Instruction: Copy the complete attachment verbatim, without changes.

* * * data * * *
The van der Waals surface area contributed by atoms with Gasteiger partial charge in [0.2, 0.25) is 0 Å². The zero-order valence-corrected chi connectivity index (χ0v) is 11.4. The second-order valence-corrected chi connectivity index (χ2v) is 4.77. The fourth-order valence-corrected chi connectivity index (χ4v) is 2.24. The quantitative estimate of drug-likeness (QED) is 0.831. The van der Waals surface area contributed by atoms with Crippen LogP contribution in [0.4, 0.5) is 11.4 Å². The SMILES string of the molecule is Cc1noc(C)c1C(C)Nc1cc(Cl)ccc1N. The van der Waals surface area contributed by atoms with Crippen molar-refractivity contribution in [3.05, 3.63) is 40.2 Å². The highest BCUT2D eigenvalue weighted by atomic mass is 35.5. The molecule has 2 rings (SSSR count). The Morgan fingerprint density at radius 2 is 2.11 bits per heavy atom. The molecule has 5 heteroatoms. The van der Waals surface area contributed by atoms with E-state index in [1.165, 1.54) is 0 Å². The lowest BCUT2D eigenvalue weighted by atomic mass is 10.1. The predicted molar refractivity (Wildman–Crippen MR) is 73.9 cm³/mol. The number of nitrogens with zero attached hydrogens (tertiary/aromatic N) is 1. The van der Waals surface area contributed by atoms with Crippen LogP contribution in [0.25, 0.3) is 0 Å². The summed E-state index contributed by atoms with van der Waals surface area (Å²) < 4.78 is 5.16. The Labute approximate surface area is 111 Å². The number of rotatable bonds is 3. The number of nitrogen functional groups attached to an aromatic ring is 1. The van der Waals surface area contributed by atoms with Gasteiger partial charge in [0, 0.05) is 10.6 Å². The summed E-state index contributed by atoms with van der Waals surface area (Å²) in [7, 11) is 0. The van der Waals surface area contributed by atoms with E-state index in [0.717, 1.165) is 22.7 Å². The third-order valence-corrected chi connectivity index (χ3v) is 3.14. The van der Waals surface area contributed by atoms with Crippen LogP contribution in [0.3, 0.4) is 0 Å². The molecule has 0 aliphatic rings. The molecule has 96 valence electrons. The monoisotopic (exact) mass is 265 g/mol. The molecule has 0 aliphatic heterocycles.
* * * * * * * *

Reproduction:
The van der Waals surface area contributed by atoms with Gasteiger partial charge in [0.2, 0.25) is 0 Å². The zero-order valence-corrected chi connectivity index (χ0v) is 11.4. The second-order valence-corrected chi connectivity index (χ2v) is 4.77. The fourth-order valence-corrected chi connectivity index (χ4v) is 2.24. The quantitative estimate of drug-likeness (QED) is 0.831. The van der Waals surface area contributed by atoms with Crippen LogP contribution in [0.4, 0.5) is 11.4 Å². The SMILES string of the molecule is Cc1noc(C)c1C(C)Nc1cc(Cl)ccc1N. The van der Waals surface area contributed by atoms with Crippen molar-refractivity contribution in [3.05, 3.63) is 40.2 Å². The highest BCUT2D eigenvalue weighted by atomic mass is 35.5. The molecule has 2 rings (SSSR count). The Morgan fingerprint density at radius 2 is 2.11 bits per heavy atom. The molecule has 5 heteroatoms. The van der Waals surface area contributed by atoms with E-state index in [1.165, 1.54) is 0 Å². The lowest BCUT2D eigenvalue weighted by atomic mass is 10.1. The predicted molar refractivity (Wildman–Crippen MR) is 73.9 cm³/mol. The number of nitrogens with zero attached hydrogens (tertiary/aromatic N) is 1. The van der Waals surface area contributed by atoms with Crippen LogP contribution in [0.25, 0.3) is 0 Å². The summed E-state index contributed by atoms with van der Waals surface area (Å²) < 4.78 is 5.16. The Labute approximate surface area is 111 Å². The number of rotatable bonds is 3. The number of nitrogen functional groups attached to an aromatic ring is 1. The van der Waals surface area contributed by atoms with Gasteiger partial charge in [0, 0.05) is 10.6 Å². The summed E-state index contributed by atoms with van der Waals surface area (Å²) in [7, 11) is 0. The van der Waals surface area contributed by atoms with E-state index in [0.717, 1.165) is 22.7 Å². The third-order valence-corrected chi connectivity index (χ3v) is 3.14. The van der Waals surface area contributed by atoms with Crippen LogP contribution in [0.3, 0.4) is 0 Å². The molecule has 0 aliphatic rings. The molecule has 96 valence electrons. The monoisotopic (exact) mass is 265 g/mol. The molecule has 0 aliphatic heterocycles.